The Differences Between Welding and Metal Fabrication
If you work in an industry that requires the use of a lot of metal, you might be familiar with the terms welding and fabrication. While many people use these terms interchangeably, the fact is that they are two completely different things. At Aaron Machine Shop, we pride ourselves on a history of creating quality machine parts for anyone who comes through our doors. Let us walk you through the main differences between welding and metal fabrication.
The term welding refers specifically to the process of joining one piece of metal to another. There are many different types of welding used for different jobs and in different environments. The process, however, is more or less the same for each in that they all use heat to fuse metal components together. Three of the main types are:
- Arc welding: this type uses an electrical current to melt down and join various metals. It’s a low-cost option and remains one of the most popular welding techniques to date.
- MIG (metal inert gas) welding: this process uses an inert gas (like argon) to heat up both metals and join them together at their base. It’s often used in the industrial welding process and most effective with mild metals like aluminum.
- TIG (tungsten inert gas) welding: this type is used for welding together thick sections of stainless steel and other non-ferrous metals. A tungsten electrode is used to fuse the two pieces together. It is by far the most time-consuming methods of the three listed in this blog.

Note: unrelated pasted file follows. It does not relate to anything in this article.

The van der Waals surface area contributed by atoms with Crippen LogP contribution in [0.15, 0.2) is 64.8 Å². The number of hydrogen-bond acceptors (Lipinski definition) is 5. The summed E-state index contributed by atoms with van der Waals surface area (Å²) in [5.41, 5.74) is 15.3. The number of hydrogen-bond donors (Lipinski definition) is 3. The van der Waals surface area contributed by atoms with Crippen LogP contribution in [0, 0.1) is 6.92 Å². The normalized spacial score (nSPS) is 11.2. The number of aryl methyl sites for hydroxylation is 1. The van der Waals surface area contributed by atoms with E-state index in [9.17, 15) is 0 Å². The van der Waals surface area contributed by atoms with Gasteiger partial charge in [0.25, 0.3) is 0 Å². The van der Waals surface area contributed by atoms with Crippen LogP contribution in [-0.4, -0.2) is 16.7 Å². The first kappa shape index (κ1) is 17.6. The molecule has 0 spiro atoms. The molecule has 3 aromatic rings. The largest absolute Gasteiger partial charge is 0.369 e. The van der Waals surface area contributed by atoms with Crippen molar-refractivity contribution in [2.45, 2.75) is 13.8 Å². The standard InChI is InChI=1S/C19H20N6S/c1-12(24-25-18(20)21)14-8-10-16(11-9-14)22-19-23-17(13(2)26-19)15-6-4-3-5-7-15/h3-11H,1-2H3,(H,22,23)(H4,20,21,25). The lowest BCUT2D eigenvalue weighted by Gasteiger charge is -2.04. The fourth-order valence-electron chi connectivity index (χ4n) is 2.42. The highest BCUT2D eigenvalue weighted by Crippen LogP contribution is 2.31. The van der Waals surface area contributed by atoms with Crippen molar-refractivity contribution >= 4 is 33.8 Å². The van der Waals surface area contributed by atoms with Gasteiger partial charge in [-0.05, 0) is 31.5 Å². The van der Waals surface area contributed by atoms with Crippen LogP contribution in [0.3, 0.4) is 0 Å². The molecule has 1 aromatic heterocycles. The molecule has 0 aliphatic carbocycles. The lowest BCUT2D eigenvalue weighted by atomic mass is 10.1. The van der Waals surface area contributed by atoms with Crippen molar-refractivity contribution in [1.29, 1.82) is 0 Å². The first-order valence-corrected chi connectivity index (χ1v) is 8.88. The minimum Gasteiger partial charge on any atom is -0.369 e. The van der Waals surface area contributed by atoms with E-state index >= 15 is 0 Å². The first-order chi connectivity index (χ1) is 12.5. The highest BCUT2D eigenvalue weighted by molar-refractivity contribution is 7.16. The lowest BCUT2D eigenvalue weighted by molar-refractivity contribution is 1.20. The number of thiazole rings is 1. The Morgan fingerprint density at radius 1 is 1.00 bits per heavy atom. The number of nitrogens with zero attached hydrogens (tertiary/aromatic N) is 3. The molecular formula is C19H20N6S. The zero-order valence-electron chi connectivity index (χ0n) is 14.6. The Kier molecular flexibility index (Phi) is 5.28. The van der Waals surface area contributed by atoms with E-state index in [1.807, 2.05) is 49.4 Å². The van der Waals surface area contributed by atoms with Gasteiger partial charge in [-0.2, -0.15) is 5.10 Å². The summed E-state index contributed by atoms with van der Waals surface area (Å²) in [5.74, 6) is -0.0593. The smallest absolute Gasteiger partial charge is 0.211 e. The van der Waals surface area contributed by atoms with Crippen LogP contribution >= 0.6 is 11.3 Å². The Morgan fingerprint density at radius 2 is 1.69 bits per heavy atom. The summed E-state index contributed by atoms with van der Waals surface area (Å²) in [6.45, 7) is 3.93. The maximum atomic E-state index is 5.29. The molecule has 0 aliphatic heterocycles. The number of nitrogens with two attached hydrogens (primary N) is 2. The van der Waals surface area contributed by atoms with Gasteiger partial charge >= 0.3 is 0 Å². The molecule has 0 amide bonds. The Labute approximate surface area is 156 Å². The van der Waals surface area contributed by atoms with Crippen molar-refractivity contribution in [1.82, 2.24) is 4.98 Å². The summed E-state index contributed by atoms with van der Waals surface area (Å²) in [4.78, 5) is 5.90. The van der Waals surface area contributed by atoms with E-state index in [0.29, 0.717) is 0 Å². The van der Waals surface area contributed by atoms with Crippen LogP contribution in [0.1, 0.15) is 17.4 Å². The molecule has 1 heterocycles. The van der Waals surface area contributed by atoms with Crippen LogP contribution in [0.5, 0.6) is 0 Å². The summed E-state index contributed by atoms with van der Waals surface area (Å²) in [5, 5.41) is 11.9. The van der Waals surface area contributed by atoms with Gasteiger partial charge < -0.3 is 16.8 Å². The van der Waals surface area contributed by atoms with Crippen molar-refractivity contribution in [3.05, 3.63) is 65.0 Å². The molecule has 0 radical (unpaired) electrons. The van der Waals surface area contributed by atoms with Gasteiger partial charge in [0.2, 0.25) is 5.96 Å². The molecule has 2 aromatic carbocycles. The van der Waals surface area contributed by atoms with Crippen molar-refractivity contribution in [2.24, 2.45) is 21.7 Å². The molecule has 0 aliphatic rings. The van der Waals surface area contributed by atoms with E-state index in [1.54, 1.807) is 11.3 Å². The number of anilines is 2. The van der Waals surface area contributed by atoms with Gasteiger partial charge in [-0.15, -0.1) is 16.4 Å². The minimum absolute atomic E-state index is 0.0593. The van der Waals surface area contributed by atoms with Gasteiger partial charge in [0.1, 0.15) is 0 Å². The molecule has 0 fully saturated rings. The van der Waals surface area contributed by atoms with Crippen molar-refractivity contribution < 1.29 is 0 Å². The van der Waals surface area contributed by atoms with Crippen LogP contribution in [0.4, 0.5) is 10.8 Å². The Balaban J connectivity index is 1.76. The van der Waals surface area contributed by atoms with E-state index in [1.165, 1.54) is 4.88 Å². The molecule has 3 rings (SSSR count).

Metal fabrication is a much broader term than welding. It refers to the complete process the metal goes through to become a finished product. The best way to distinguish the two is to say that welding is a single part of the largest beast that is the fabrication process. The process includes design, cutting, bending, shaping, etc.
- Did you know that without the earth’s atmosphere, two pieces of uncoated metal would naturally join together to form one bonded piece? Our atmosphere creates a thin layer of oxidized material that keeps the pieces from bonding.
- Welding has an incredibly long history. The first recorded instance was more than 2,000 years ago in the Bronze Age, where they used a hammer and heat to fuse together pieces of gold to create small circular boxes.
- It takes roughly 950 hours of welding to produce a single Nascar ready to hit the pavement.